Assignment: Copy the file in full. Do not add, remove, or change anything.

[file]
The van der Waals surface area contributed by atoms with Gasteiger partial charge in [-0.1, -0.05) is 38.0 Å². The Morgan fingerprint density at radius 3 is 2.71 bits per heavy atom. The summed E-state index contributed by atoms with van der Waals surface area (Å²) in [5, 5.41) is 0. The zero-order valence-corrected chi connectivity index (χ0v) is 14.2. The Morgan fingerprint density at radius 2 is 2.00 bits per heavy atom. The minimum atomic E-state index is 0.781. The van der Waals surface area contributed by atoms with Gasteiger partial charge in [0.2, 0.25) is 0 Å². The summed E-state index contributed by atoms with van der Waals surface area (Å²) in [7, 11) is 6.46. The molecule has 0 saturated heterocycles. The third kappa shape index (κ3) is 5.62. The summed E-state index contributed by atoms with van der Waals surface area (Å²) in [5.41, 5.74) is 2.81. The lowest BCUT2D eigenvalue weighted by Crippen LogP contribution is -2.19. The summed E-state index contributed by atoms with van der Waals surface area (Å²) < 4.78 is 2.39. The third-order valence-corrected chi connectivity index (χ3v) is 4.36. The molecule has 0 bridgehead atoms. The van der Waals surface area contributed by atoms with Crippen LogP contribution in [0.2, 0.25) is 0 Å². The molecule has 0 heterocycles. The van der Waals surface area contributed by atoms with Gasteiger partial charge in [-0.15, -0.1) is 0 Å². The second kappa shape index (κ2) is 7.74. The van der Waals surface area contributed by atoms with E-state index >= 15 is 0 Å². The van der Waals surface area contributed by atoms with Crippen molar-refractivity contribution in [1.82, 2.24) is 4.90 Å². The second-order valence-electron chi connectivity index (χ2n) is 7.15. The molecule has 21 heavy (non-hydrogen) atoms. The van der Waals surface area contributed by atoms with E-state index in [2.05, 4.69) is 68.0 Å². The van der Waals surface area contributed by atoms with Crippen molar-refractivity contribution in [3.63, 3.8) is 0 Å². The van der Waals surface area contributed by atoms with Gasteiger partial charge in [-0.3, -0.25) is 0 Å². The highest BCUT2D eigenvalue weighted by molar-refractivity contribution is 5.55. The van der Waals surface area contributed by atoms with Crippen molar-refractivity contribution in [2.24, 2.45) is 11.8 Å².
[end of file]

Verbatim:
The van der Waals surface area contributed by atoms with Gasteiger partial charge in [-0.1, -0.05) is 38.0 Å². The Morgan fingerprint density at radius 3 is 2.71 bits per heavy atom. The summed E-state index contributed by atoms with van der Waals surface area (Å²) in [5, 5.41) is 0. The zero-order valence-corrected chi connectivity index (χ0v) is 14.2. The Morgan fingerprint density at radius 2 is 2.00 bits per heavy atom. The minimum atomic E-state index is 0.781. The van der Waals surface area contributed by atoms with Gasteiger partial charge in [0.2, 0.25) is 0 Å². The summed E-state index contributed by atoms with van der Waals surface area (Å²) in [7, 11) is 6.46. The molecule has 0 saturated heterocycles. The third kappa shape index (κ3) is 5.62. The summed E-state index contributed by atoms with van der Waals surface area (Å²) in [5.41, 5.74) is 2.81. The lowest BCUT2D eigenvalue weighted by Crippen LogP contribution is -2.19. The summed E-state index contributed by atoms with van der Waals surface area (Å²) < 4.78 is 2.39. The third-order valence-corrected chi connectivity index (χ3v) is 4.36. The molecule has 0 bridgehead atoms. The van der Waals surface area contributed by atoms with Crippen LogP contribution in [0.2, 0.25) is 0 Å². The molecule has 0 heterocycles. The van der Waals surface area contributed by atoms with Gasteiger partial charge in [-0.15, -0.1) is 0 Å². The second kappa shape index (κ2) is 7.74. The van der Waals surface area contributed by atoms with E-state index >= 15 is 0 Å². The van der Waals surface area contributed by atoms with Crippen molar-refractivity contribution in [1.82, 2.24) is 4.90 Å². The second-order valence-electron chi connectivity index (χ2n) is 7.15. The molecule has 21 heavy (non-hydrogen) atoms. The van der Waals surface area contributed by atoms with E-state index in [2.05, 4.69) is 68.0 Å². The van der Waals surface area contributed by atoms with Crippen molar-refractivity contribution in [3.63, 3.8) is 0 Å². The van der Waals surface area contributed by atoms with Gasteiger partial charge in [-0.3, -0.25) is 0 Å². The highest BCUT2D eigenvalue weighted by molar-refractivity contribution is 5.55. The van der Waals surface area contributed by atoms with Crippen molar-refractivity contribution in [2.24, 2.45) is 11.8 Å².